Dr. Eric Morton
7 July 2013
Response Paper of Meditation Four, Five, and Six
Descartes talked about the true and the false, and how we make mistakes in Meditation Four. Descartes believed that error as such is not something real that depends upon God, but rather is merely a defect. And thus there is no need to account for my errors by positing a faculty given to me by God for this purpose(546). He thought that the reason why we make mistakes is that the faculty of judging the truth, which we got from God, is not infinite(546). When Descartes focused more closely on more closely on himself and inquired into the nature of his errors, he noted that errors depend on the simultaneous concurrence of two causes: intellect and will(547). He didn’t believe that God ought to have given us a greater faculty of knowing than he did(547). So we cannot make no mistakes like God. Then Descartes raised a question that can he complain that the will or free choice he have received from God is insufficiently ample or perfect(547). After using paragraphs talking about it, Descartes perceived that the power of willing is not the cause of his errors, for it is most ample as well as perfect in its kind(548). This idea is similar to Augustine’s ides in On Free Choice of the Will. Then he thought if he held off from making a judgment when he do not perceive what is true with sufficient clarity and distinctness, it is cleat that he was acting properly and not committing an error(548). In the end, he said he would indeed attain it if only he paid enough attention to all the things that he perfectly understand, and separate them off from the rest, which he apprehended more confusedly and more obscurely(549). Descartes talked about the essence of material things and prove that God exists again. Descartes said that it is obvious that whatever is true is something, and he have already demonstrated at some length that all that he know clearly is...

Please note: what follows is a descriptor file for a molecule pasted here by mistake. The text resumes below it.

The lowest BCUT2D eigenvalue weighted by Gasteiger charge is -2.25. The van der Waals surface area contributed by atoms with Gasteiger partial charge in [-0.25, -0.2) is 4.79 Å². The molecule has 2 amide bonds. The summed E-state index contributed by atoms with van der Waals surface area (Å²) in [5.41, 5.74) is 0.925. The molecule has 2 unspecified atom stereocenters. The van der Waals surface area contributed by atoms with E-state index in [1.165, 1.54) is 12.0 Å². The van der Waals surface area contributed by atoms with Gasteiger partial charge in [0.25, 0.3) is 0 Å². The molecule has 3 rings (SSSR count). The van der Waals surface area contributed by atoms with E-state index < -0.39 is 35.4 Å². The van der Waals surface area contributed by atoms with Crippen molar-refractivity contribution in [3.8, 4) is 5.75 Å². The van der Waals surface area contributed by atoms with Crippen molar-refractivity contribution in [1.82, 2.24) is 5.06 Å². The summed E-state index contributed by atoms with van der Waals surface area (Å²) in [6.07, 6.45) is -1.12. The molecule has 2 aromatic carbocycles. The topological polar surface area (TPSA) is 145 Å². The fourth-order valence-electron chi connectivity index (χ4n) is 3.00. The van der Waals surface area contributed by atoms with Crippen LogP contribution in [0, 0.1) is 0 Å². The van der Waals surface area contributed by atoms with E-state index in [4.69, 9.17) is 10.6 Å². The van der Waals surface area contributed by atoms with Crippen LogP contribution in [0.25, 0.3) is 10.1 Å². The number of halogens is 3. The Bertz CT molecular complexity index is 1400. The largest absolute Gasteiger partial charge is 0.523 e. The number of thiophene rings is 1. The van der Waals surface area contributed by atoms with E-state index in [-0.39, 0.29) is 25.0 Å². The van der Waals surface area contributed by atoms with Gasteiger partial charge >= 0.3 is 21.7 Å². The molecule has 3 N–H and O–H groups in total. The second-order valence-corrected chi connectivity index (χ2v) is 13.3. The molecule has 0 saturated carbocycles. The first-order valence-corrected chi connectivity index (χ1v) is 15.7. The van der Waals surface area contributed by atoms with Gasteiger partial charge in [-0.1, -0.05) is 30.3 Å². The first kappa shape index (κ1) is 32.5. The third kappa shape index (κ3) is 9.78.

Cited: Descartes. “Meditations on First Philosophy.” Classics of Western Philosophy. Cahn, Steven M. 8th Edition. Cambridge, IN: Hackett Pub, 2012. 47-79. Print.
“Euclid.” Wikipedia: The Free Encyclopedia. Wikimedia Foundation, Inc., 10 June 2013. Web. 7 July 2013.
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